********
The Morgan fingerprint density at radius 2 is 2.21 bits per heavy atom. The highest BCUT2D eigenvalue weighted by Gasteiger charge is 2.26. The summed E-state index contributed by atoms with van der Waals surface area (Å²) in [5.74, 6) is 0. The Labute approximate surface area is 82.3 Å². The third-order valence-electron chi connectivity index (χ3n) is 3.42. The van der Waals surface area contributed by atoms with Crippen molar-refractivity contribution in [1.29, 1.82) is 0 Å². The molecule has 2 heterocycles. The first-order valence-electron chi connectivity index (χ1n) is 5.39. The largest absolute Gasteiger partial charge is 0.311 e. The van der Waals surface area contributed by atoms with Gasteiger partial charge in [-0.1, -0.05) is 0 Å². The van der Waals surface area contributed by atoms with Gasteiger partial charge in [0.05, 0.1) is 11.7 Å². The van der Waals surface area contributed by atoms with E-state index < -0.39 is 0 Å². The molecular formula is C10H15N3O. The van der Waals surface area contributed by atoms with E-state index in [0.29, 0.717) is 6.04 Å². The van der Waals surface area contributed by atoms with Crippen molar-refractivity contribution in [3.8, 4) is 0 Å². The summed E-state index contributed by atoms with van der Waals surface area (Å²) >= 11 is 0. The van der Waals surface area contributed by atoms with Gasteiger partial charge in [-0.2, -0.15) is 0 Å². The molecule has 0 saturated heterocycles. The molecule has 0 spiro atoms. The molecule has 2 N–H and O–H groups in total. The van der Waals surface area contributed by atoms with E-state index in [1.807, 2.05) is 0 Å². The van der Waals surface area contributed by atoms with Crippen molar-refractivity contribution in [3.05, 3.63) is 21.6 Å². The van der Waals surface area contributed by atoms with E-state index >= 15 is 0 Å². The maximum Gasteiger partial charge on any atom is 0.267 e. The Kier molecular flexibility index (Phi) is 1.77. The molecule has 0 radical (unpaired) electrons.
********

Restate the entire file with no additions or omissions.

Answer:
The Morgan fingerprint density at radius 2 is 2.21 bits per heavy atom. The highest BCUT2D eigenvalue weighted by Gasteiger charge is 2.26. The summed E-state index contributed by atoms with van der Waals surface area (Å²) in [5.74, 6) is 0. The Labute approximate surface area is 82.3 Å². The third-order valence-electron chi connectivity index (χ3n) is 3.42. The van der Waals surface area contributed by atoms with Crippen molar-refractivity contribution in [1.29, 1.82) is 0 Å². The molecule has 2 heterocycles. The first-order valence-electron chi connectivity index (χ1n) is 5.39. The largest absolute Gasteiger partial charge is 0.311 e. The van der Waals surface area contributed by atoms with Gasteiger partial charge in [-0.1, -0.05) is 0 Å². The van der Waals surface area contributed by atoms with Gasteiger partial charge in [0.05, 0.1) is 11.7 Å². The van der Waals surface area contributed by atoms with E-state index < -0.39 is 0 Å². The molecular formula is C10H15N3O. The van der Waals surface area contributed by atoms with E-state index in [0.29, 0.717) is 6.04 Å². The van der Waals surface area contributed by atoms with Crippen molar-refractivity contribution in [3.8, 4) is 0 Å². The summed E-state index contributed by atoms with van der Waals surface area (Å²) >= 11 is 0. The van der Waals surface area contributed by atoms with Gasteiger partial charge in [-0.2, -0.15) is 0 Å². The molecule has 0 saturated heterocycles. The molecule has 0 spiro atoms. The molecule has 2 N–H and O–H groups in total. The van der Waals surface area contributed by atoms with E-state index in [1.807, 2.05) is 0 Å². The van der Waals surface area contributed by atoms with Crippen molar-refractivity contribution in [3.05, 3.63) is 21.6 Å². The van der Waals surface area contributed by atoms with E-state index >= 15 is 0 Å². The maximum Gasteiger partial charge on any atom is 0.267 e. The Kier molecular flexibility index (Phi) is 1.77. The molecule has 0 radical (unpaired) electrons.